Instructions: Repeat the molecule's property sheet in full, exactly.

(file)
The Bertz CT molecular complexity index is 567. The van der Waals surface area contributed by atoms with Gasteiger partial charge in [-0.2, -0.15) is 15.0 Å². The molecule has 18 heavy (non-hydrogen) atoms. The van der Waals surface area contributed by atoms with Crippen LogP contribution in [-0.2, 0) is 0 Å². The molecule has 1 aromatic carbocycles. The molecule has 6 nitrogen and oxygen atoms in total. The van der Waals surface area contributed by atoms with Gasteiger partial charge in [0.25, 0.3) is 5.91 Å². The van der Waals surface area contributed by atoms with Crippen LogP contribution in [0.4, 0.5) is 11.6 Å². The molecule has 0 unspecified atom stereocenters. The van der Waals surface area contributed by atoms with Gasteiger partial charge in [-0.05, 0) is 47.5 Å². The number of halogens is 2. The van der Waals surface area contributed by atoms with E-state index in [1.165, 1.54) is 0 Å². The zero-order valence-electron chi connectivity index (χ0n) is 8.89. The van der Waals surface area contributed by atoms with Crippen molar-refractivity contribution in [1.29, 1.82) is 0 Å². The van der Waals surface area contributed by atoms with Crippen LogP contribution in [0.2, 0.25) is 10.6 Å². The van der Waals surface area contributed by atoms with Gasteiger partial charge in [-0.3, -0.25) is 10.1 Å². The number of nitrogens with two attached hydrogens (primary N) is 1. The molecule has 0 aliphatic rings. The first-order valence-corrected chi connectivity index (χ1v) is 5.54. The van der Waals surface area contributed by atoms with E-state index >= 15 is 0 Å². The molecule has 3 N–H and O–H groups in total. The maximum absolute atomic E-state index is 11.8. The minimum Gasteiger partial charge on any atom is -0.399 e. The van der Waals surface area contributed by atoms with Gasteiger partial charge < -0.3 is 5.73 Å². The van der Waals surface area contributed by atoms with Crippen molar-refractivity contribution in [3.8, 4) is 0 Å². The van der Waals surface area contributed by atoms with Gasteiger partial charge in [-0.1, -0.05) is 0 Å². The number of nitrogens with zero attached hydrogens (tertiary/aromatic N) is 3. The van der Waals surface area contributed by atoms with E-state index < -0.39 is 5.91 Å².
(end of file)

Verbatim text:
The Bertz CT molecular complexity index is 567. The van der Waals surface area contributed by atoms with Gasteiger partial charge in [-0.2, -0.15) is 15.0 Å². The molecule has 18 heavy (non-hydrogen) atoms. The van der Waals surface area contributed by atoms with Crippen LogP contribution in [-0.2, 0) is 0 Å². The molecule has 1 aromatic carbocycles. The molecule has 6 nitrogen and oxygen atoms in total. The van der Waals surface area contributed by atoms with Gasteiger partial charge in [0.25, 0.3) is 5.91 Å². The van der Waals surface area contributed by atoms with Crippen LogP contribution in [0.4, 0.5) is 11.6 Å². The molecule has 0 unspecified atom stereocenters. The van der Waals surface area contributed by atoms with Gasteiger partial charge in [-0.05, 0) is 47.5 Å². The number of halogens is 2. The van der Waals surface area contributed by atoms with E-state index in [1.165, 1.54) is 0 Å². The zero-order valence-electron chi connectivity index (χ0n) is 8.89. The van der Waals surface area contributed by atoms with Crippen molar-refractivity contribution in [1.29, 1.82) is 0 Å². The van der Waals surface area contributed by atoms with Crippen LogP contribution in [0.2, 0.25) is 10.6 Å². The van der Waals surface area contributed by atoms with Gasteiger partial charge in [-0.3, -0.25) is 10.1 Å². The number of nitrogens with two attached hydrogens (primary N) is 1. The molecule has 0 aliphatic rings. The first-order valence-corrected chi connectivity index (χ1v) is 5.54. The van der Waals surface area contributed by atoms with E-state index >= 15 is 0 Å². The molecule has 3 N–H and O–H groups in total. The maximum absolute atomic E-state index is 11.8. The minimum Gasteiger partial charge on any atom is -0.399 e. The van der Waals surface area contributed by atoms with Gasteiger partial charge < -0.3 is 5.73 Å². The van der Waals surface area contributed by atoms with Crippen molar-refractivity contribution in [3.8, 4) is 0 Å². The van der Waals surface area contributed by atoms with Gasteiger partial charge in [-0.1, -0.05) is 0 Å². The number of nitrogens with zero attached hydrogens (tertiary/aromatic N) is 3. The van der Waals surface area contributed by atoms with E-state index < -0.39 is 5.91 Å².